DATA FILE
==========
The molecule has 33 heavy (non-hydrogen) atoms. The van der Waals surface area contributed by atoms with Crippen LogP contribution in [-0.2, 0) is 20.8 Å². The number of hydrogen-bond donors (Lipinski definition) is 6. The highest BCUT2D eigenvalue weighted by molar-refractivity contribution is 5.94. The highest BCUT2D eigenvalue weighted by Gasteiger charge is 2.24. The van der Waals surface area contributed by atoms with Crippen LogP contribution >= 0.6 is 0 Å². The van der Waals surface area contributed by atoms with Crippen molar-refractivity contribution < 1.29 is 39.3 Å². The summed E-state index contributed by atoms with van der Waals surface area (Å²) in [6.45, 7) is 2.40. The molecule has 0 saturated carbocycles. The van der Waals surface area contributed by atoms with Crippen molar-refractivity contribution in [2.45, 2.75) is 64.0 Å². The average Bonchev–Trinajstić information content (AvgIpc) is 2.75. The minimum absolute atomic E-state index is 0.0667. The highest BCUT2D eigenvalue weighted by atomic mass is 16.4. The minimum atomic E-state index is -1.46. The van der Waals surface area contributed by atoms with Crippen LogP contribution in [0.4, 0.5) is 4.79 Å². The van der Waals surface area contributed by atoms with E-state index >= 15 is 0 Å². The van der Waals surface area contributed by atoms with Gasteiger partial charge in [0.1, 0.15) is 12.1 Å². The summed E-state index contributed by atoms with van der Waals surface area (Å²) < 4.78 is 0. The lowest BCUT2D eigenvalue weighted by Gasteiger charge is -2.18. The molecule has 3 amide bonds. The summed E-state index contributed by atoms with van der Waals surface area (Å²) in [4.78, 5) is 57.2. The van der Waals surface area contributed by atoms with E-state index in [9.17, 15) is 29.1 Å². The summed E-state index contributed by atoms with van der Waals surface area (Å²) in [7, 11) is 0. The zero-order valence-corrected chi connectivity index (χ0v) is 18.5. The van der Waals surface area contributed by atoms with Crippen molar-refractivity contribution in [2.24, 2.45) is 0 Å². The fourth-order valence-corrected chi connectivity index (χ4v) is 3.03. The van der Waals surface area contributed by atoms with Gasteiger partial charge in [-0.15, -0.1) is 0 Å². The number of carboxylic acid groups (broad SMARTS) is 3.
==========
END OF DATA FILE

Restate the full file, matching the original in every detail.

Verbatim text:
The molecule has 33 heavy (non-hydrogen) atoms. The van der Waals surface area contributed by atoms with Crippen LogP contribution in [-0.2, 0) is 20.8 Å². The number of hydrogen-bond donors (Lipinski definition) is 6. The highest BCUT2D eigenvalue weighted by molar-refractivity contribution is 5.94. The highest BCUT2D eigenvalue weighted by Gasteiger charge is 2.24. The van der Waals surface area contributed by atoms with Crippen LogP contribution >= 0.6 is 0 Å². The van der Waals surface area contributed by atoms with Crippen molar-refractivity contribution < 1.29 is 39.3 Å². The summed E-state index contributed by atoms with van der Waals surface area (Å²) in [6.45, 7) is 2.40. The molecule has 0 saturated carbocycles. The van der Waals surface area contributed by atoms with Crippen molar-refractivity contribution in [2.45, 2.75) is 64.0 Å². The average Bonchev–Trinajstić information content (AvgIpc) is 2.75. The minimum absolute atomic E-state index is 0.0667. The highest BCUT2D eigenvalue weighted by atomic mass is 16.4. The minimum atomic E-state index is -1.46. The van der Waals surface area contributed by atoms with Crippen LogP contribution in [0.4, 0.5) is 4.79 Å². The van der Waals surface area contributed by atoms with E-state index >= 15 is 0 Å². The van der Waals surface area contributed by atoms with Gasteiger partial charge in [0.1, 0.15) is 12.1 Å². The summed E-state index contributed by atoms with van der Waals surface area (Å²) < 4.78 is 0. The lowest BCUT2D eigenvalue weighted by Gasteiger charge is -2.18. The molecule has 3 amide bonds. The summed E-state index contributed by atoms with van der Waals surface area (Å²) in [4.78, 5) is 57.2. The van der Waals surface area contributed by atoms with E-state index in [9.17, 15) is 29.1 Å². The summed E-state index contributed by atoms with van der Waals surface area (Å²) in [7, 11) is 0. The zero-order valence-corrected chi connectivity index (χ0v) is 18.5. The van der Waals surface area contributed by atoms with Crippen molar-refractivity contribution in [2.24, 2.45) is 0 Å². The fourth-order valence-corrected chi connectivity index (χ4v) is 3.03. The van der Waals surface area contributed by atoms with Gasteiger partial charge in [-0.15, -0.1) is 0 Å². The number of carboxylic acid groups (broad SMARTS) is 3.